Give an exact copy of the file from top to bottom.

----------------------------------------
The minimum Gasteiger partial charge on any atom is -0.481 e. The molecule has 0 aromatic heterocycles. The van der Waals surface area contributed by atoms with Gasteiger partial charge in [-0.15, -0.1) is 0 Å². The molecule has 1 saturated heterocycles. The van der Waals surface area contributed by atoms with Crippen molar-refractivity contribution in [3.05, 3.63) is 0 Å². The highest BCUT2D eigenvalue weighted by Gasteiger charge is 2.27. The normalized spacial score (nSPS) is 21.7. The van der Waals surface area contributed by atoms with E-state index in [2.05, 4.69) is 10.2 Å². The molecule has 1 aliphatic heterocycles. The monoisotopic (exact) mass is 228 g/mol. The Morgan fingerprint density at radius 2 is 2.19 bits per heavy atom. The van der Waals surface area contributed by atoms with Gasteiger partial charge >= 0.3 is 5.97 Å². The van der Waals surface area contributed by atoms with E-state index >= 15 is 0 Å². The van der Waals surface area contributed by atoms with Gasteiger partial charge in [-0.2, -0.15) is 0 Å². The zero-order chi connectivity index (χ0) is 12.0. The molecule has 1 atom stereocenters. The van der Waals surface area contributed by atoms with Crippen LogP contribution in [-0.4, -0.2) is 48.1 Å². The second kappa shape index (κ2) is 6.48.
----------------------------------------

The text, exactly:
The minimum Gasteiger partial charge on any atom is -0.481 e. The molecule has 0 aromatic heterocycles. The van der Waals surface area contributed by atoms with Gasteiger partial charge in [-0.15, -0.1) is 0 Å². The molecule has 1 saturated heterocycles. The van der Waals surface area contributed by atoms with Crippen molar-refractivity contribution in [3.05, 3.63) is 0 Å². The highest BCUT2D eigenvalue weighted by Gasteiger charge is 2.27. The normalized spacial score (nSPS) is 21.7. The van der Waals surface area contributed by atoms with E-state index in [2.05, 4.69) is 10.2 Å². The molecule has 1 aliphatic heterocycles. The monoisotopic (exact) mass is 228 g/mol. The Morgan fingerprint density at radius 2 is 2.19 bits per heavy atom. The van der Waals surface area contributed by atoms with Gasteiger partial charge >= 0.3 is 5.97 Å². The van der Waals surface area contributed by atoms with E-state index >= 15 is 0 Å². The van der Waals surface area contributed by atoms with Gasteiger partial charge in [-0.2, -0.15) is 0 Å². The zero-order chi connectivity index (χ0) is 12.0. The molecule has 1 atom stereocenters. The van der Waals surface area contributed by atoms with Crippen LogP contribution in [-0.4, -0.2) is 48.1 Å². The second kappa shape index (κ2) is 6.48.